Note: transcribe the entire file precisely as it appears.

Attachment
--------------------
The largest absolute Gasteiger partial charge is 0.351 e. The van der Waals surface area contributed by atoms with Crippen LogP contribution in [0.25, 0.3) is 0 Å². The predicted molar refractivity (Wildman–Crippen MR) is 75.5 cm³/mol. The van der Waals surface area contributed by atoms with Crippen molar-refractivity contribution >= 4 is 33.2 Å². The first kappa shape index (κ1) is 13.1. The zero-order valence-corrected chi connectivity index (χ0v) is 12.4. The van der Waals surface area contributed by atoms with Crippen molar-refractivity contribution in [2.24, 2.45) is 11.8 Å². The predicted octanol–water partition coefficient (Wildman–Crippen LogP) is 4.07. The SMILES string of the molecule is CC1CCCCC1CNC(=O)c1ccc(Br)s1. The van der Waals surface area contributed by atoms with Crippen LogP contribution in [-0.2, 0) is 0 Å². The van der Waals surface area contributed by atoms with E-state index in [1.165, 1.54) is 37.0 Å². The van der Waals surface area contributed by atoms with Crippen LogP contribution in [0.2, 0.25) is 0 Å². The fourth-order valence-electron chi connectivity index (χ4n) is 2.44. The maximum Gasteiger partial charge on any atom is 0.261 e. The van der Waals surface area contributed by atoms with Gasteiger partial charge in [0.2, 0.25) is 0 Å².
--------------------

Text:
The largest absolute Gasteiger partial charge is 0.351 e. The van der Waals surface area contributed by atoms with Crippen LogP contribution in [0.25, 0.3) is 0 Å². The predicted molar refractivity (Wildman–Crippen MR) is 75.5 cm³/mol. The van der Waals surface area contributed by atoms with Crippen molar-refractivity contribution >= 4 is 33.2 Å². The first kappa shape index (κ1) is 13.1. The zero-order valence-corrected chi connectivity index (χ0v) is 12.4. The van der Waals surface area contributed by atoms with Crippen molar-refractivity contribution in [2.24, 2.45) is 11.8 Å². The predicted octanol–water partition coefficient (Wildman–Crippen LogP) is 4.07. The SMILES string of the molecule is CC1CCCCC1CNC(=O)c1ccc(Br)s1. The van der Waals surface area contributed by atoms with Crippen LogP contribution in [-0.2, 0) is 0 Å². The van der Waals surface area contributed by atoms with E-state index in [1.165, 1.54) is 37.0 Å². The van der Waals surface area contributed by atoms with Crippen LogP contribution in [0.2, 0.25) is 0 Å². The fourth-order valence-electron chi connectivity index (χ4n) is 2.44. The maximum Gasteiger partial charge on any atom is 0.261 e. The van der Waals surface area contributed by atoms with Gasteiger partial charge in [0.2, 0.25) is 0 Å².